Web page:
• G06F21/44Program or device authentication
    • HELECTRICITY
    • H04ELECTRIC COMMUNICATION TECHNIQUE
    • H04LTRANSMISSION OF DIGITAL INFORMATION, e.g. TELEGRAPHIC COMMUNICATION
    • H04L63/00Network architectures or network communication protocols for network security
    • H04L63/02Network architectures or network communication protocols for network security for separating internal from external traffic, e.g. firewalls
    • H04L63/0209Architectural arrangements, e.g. perimeter networks or demilitarized zones
    • H04L63/0218Distributed architectures, e.g. distributed firewalls
    • HELECTRICITY
    • H04ELECTRIC COMMUNICATION TECHNIQUE
    • H04LTRANSMISSION OF DIGITAL INFORMATION, e.g. TELEGRAPHIC COMMUNICATION
    • H04L63/00Network architectures or network communication protocols for network security
    • H04L63/02Network architectures or network communication protocols for network security for separating internal from external traffic, e.g. firewalls
    • H04L63/0227Filtering policies
    • H04L63/0236Filtering by address, protocol, port number or service, e.g. IP-address or URL
    • HELECTRICITY
    • H04ELECTRIC COMMUNICATION TECHNIQUE
    • H04LTRANSMISSION OF DIGITAL INFORMATION, e.g. TELEGRAPHIC COMMUNICATION
    • H04L63/00Network architectures or network communication protocols for network security
    • H04L63/08Network architectures or network communication protocols for network security for supporting authentication of entities communicating through a packet data network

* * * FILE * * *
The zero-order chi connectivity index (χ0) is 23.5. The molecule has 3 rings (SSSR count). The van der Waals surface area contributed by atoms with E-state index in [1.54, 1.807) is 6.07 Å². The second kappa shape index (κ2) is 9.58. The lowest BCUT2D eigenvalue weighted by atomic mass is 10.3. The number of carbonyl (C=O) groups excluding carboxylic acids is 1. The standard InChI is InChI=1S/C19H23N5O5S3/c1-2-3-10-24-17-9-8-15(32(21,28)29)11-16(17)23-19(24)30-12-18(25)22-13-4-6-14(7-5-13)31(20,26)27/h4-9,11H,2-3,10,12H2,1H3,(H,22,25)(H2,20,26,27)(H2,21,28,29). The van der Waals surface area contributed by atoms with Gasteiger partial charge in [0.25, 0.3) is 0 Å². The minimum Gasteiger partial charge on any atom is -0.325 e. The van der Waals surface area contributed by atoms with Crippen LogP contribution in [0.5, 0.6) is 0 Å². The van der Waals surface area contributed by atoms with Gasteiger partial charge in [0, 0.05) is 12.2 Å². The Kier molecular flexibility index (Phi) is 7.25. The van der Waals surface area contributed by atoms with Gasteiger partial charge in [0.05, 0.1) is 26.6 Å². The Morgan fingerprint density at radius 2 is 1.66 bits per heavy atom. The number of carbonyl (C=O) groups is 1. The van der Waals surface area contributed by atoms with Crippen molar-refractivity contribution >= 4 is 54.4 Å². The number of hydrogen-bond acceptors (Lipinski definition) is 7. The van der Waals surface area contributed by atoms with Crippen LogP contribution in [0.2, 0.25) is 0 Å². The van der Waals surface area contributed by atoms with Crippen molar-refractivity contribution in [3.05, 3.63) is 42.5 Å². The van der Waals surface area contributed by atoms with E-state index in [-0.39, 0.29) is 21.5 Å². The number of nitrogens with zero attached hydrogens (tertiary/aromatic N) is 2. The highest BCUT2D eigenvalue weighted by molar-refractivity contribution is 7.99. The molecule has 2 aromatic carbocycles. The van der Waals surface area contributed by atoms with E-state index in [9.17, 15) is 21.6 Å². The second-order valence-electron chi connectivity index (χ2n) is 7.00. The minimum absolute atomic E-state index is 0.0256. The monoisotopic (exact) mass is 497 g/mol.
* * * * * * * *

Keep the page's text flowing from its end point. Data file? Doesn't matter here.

• HELECTRICITY
    • H04ELECTRIC COMMUNICATION TECHNIQUE
    • H04LTRANSMISSION OF DIGITAL INFORMATION, e.g. TELEGRAPHIC COMMUNICATION
    • H04L63/00Network architectures or network communication protocols for network security
    • H04L63/08Network architectures or network communication protocols for network security for supporting authentication of entities communicating through a packet data network
    • H04L63/0884Network architectures or network communication protocols for network security for supporting authentication of entities communicating through a packet data network by delegation of authentication, e.g. a proxy authenticates an entity to be authenticated on behalf of this entity vis-à-vis an authentication entity
    • HELECTRICITY
    • H04ELECTRIC COMMUNICATION TECHNIQUE
    • H04LTRANSMISSION OF DIGITAL INFORMATION, e.g. TELEGRAPHIC COMMUNICATION
    • H04L63/00Network architectures or network communication protocols for network security